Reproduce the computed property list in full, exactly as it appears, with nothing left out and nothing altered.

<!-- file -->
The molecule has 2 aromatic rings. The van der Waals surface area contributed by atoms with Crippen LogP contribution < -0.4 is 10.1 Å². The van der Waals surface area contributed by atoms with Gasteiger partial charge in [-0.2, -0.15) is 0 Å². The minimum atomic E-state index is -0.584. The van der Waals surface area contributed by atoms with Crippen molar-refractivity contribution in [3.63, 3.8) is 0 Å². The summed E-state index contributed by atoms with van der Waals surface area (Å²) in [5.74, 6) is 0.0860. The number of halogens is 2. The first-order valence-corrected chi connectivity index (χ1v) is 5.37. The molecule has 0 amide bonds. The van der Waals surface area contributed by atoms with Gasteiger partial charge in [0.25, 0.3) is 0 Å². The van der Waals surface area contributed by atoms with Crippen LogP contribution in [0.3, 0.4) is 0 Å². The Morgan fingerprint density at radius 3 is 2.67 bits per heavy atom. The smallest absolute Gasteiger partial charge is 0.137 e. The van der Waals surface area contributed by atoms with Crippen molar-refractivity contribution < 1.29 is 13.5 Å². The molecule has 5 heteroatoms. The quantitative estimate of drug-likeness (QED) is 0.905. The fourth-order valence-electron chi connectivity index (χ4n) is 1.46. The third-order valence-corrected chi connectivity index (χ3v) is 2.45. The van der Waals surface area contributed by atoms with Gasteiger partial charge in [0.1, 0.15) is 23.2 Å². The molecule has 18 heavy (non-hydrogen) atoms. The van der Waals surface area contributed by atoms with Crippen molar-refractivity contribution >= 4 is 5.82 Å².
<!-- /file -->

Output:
The molecule has 2 aromatic rings. The van der Waals surface area contributed by atoms with Crippen LogP contribution < -0.4 is 10.1 Å². The van der Waals surface area contributed by atoms with Gasteiger partial charge in [-0.2, -0.15) is 0 Å². The minimum atomic E-state index is -0.584. The van der Waals surface area contributed by atoms with Crippen molar-refractivity contribution in [3.63, 3.8) is 0 Å². The summed E-state index contributed by atoms with van der Waals surface area (Å²) in [5.74, 6) is 0.0860. The number of halogens is 2. The first-order valence-corrected chi connectivity index (χ1v) is 5.37. The molecule has 0 amide bonds. The van der Waals surface area contributed by atoms with Gasteiger partial charge in [0.25, 0.3) is 0 Å². The van der Waals surface area contributed by atoms with Crippen LogP contribution in [0.3, 0.4) is 0 Å². The Morgan fingerprint density at radius 3 is 2.67 bits per heavy atom. The smallest absolute Gasteiger partial charge is 0.137 e. The van der Waals surface area contributed by atoms with Crippen molar-refractivity contribution < 1.29 is 13.5 Å². The molecule has 5 heteroatoms. The quantitative estimate of drug-likeness (QED) is 0.905. The fourth-order valence-electron chi connectivity index (χ4n) is 1.46. The third-order valence-corrected chi connectivity index (χ3v) is 2.45. The van der Waals surface area contributed by atoms with Gasteiger partial charge in [0.1, 0.15) is 23.2 Å². The molecule has 18 heavy (non-hydrogen) atoms. The van der Waals surface area contributed by atoms with Crippen molar-refractivity contribution >= 4 is 5.82 Å².